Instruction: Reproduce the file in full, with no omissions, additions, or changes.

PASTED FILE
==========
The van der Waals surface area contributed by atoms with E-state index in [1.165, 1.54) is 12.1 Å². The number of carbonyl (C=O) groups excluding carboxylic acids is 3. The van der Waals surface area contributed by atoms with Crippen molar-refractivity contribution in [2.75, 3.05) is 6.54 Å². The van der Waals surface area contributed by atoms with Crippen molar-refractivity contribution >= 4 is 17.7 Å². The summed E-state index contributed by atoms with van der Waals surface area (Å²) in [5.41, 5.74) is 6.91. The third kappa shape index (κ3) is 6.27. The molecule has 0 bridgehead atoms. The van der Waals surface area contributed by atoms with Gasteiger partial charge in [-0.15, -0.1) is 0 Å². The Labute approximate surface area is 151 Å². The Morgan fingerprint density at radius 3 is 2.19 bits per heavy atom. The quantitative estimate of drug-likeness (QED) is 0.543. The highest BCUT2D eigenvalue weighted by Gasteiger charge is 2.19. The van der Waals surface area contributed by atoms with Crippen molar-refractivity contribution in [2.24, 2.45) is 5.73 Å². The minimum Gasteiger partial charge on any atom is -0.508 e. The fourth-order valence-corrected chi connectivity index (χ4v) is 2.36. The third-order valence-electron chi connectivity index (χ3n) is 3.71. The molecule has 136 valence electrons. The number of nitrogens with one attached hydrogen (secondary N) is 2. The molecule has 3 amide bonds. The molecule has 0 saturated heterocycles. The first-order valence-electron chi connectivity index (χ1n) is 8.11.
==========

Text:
The van der Waals surface area contributed by atoms with E-state index in [1.165, 1.54) is 12.1 Å². The number of carbonyl (C=O) groups excluding carboxylic acids is 3. The van der Waals surface area contributed by atoms with Crippen molar-refractivity contribution in [2.75, 3.05) is 6.54 Å². The van der Waals surface area contributed by atoms with Crippen molar-refractivity contribution >= 4 is 17.7 Å². The summed E-state index contributed by atoms with van der Waals surface area (Å²) in [5.41, 5.74) is 6.91. The third kappa shape index (κ3) is 6.27. The molecule has 0 bridgehead atoms. The van der Waals surface area contributed by atoms with Gasteiger partial charge in [-0.15, -0.1) is 0 Å². The Labute approximate surface area is 151 Å². The Morgan fingerprint density at radius 3 is 2.19 bits per heavy atom. The quantitative estimate of drug-likeness (QED) is 0.543. The highest BCUT2D eigenvalue weighted by Gasteiger charge is 2.19. The van der Waals surface area contributed by atoms with Crippen molar-refractivity contribution in [2.24, 2.45) is 5.73 Å². The minimum Gasteiger partial charge on any atom is -0.508 e. The fourth-order valence-corrected chi connectivity index (χ4v) is 2.36. The third-order valence-electron chi connectivity index (χ3n) is 3.71. The molecule has 136 valence electrons. The number of nitrogens with one attached hydrogen (secondary N) is 2. The molecule has 3 amide bonds. The molecule has 0 saturated heterocycles. The first-order valence-electron chi connectivity index (χ1n) is 8.11.